In support of an ethical agriculture based on organic principles.  By Lorenzo Sasso

In support of an ethical agriculture based on organic principles. By Lorenzo Sasso

There are several reasons for which agriculture has become an issue of moral concern in the current debate. First, there is a mismatch between global food supplies and human nutritional needs. Agribusiness has a strong impact on rural employment. Furthermore, modern agricultural biotechnologies have consequences for human and animal welfare. Finally, intensive production systems have effects on the sustainability of the global environment. The way we are going to organize the food and agriculture system, direct the production, transformation and distribution of food and other agricultural goods touch spheres that are inherently of ethical concern. This also explains why agriculture has become a matter of public policy. Several most controversial discussed issues in the realm of agriculture as highlighted by the Food and Agriculture Organization (FAO) are: Sustainable Agriculture, Animal Well-fare and Livestock Husbandry, Patenting and Ethics in Intellectual Property in food and agriculture and Ethical Issues in Agricultural Research.

Agricultural ethics shall be understood as an emerging discipline which is principally concerned with ethical issues in agriculture relevant to public policy aiming at implementing (or devising) a coherent and unified ethical framework, which is relevant to the formulation of public policy within the context of a social contract. This discipline benefits from moral philosophy, which is focusing on solving practical questions which arise from everyday life. Therefore, it is essential to refer to intuitive beliefs and well-established moral principles as the cornerstone of an ethical debate and philosophical analysis. For instance, food and agricultural products are vital to human survival. Agriculture’s biological basis is assimilation. Accordingly, the use of extensive fertile land areas, fresh-water and essential nutrients, is inevitable in agricultural production. Food production is an organic process, which depends on the exploitation of living resources and therefore it depends on stable environment and ecosystem. Unlike most other industrial activities, agriculture’s impact permeates our physical, social and cultural environment and is likely to do so more and more in the foreseeable future. Hence, a social contract with respect to agriculture is essential for every society. Ideally, this contract regulates the sufficient supply of safe and nutritious food at prices affordable to all. Additionally, the contract has to take into account the public’s awareness with regard to the treatment of animals and the environment, the working conditions of farm workers and others who are involved in agricultural production and the national economy. Since agriculture is globally conceptualized and public policies are intervolving, policies and their consequences have to be thoroughly thought through not only at the national but also the international level. Agricultural ethics’ role in this debate is not to determine such national and international policies but to serve as a means of assessing whether specific proposed policies are ethically acceptable. Sustainable agriculture as a normative concept has been developed to provide a reasonable starting point of ethical consideration. It is composed of three pillars: economic, environmental and social also known informally as profits, planet and people. It encompasses some moral intuitions such as intergenerational justice, sensible use of resources, the “do-not-harm principle” and so forth. Its importance stems from the exploitative use of resources on which agriculture depends, combined with the belief that the life and well-being of most human beings depend on agricultural production.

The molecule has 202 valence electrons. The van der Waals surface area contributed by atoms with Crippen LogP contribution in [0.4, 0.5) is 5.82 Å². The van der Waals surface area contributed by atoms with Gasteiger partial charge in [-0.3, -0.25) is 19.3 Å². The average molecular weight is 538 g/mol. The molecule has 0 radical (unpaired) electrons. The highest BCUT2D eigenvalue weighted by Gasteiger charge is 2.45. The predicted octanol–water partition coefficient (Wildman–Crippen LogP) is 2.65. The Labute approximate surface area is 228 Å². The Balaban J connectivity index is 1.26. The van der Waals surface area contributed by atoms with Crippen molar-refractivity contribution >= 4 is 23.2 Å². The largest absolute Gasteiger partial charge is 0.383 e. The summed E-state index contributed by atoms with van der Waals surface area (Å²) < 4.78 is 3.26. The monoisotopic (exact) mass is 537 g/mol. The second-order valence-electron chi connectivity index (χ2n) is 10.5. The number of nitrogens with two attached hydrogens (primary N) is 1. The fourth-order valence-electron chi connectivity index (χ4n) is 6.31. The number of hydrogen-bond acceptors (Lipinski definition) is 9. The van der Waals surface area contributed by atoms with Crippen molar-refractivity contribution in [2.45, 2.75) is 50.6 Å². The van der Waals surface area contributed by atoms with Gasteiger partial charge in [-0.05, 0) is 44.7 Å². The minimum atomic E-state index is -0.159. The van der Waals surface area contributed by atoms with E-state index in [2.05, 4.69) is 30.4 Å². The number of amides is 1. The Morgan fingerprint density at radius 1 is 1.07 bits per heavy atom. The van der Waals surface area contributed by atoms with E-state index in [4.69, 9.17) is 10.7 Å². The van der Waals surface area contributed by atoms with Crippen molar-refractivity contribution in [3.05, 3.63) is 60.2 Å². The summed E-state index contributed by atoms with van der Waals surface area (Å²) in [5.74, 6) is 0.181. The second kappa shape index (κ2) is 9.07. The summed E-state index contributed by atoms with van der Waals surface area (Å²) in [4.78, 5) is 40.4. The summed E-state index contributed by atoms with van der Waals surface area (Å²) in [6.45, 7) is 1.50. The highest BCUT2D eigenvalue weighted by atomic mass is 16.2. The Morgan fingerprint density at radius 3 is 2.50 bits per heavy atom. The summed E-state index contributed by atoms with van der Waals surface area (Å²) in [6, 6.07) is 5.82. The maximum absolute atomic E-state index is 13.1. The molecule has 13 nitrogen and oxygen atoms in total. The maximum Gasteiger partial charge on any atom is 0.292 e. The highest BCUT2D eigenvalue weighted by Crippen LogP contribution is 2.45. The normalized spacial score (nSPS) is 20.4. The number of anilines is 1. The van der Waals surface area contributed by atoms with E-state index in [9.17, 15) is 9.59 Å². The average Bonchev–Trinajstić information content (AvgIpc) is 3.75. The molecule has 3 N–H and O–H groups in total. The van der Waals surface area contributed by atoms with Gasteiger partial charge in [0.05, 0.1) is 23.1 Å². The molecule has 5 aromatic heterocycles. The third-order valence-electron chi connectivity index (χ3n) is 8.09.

Organic agriculture can contribute to meaningful socio-economic and ecologically sustainable development. In fact, organic agriculture sustains and enhances the health of soil, plant, animal and human as one and indivisible. It is based on living ecological systems and cycles, work with them, emulate them and help sustain them. Organic agriculture provides advantages for each and every party involved in the market. Through a certification system of quality, the governments can facilitate the creation of training programs and quality assurance systems. These systems certify producers based on active participation of all stakeholders and are built on a foundation of trust, social networks and knowledge exchange. Organic certification standards can make agricultural products more tradable because consumers in globalized markets will perceive them as closest to their best quality local products. For this reason, consumers are generally ready to pay a higher price and develop a fair organic trade. However, promoting ethical agriculture can also benefit non-certified agribusiness based on the organic principles, because it provides the country with an alternative development strategy for local sustainable communities and food security.

 By Lorenzo Sasso 

  • Cardinal Paul Poupard Foundation
  • RANEPA
  • UBI Banca
  • The “Life Line” Charitable Fund
  • The Association of Russian Banks (ARB)
  • Russian Union of Industrialists and Enterpreneurs (RSPP)
  • Moscow association of businessmen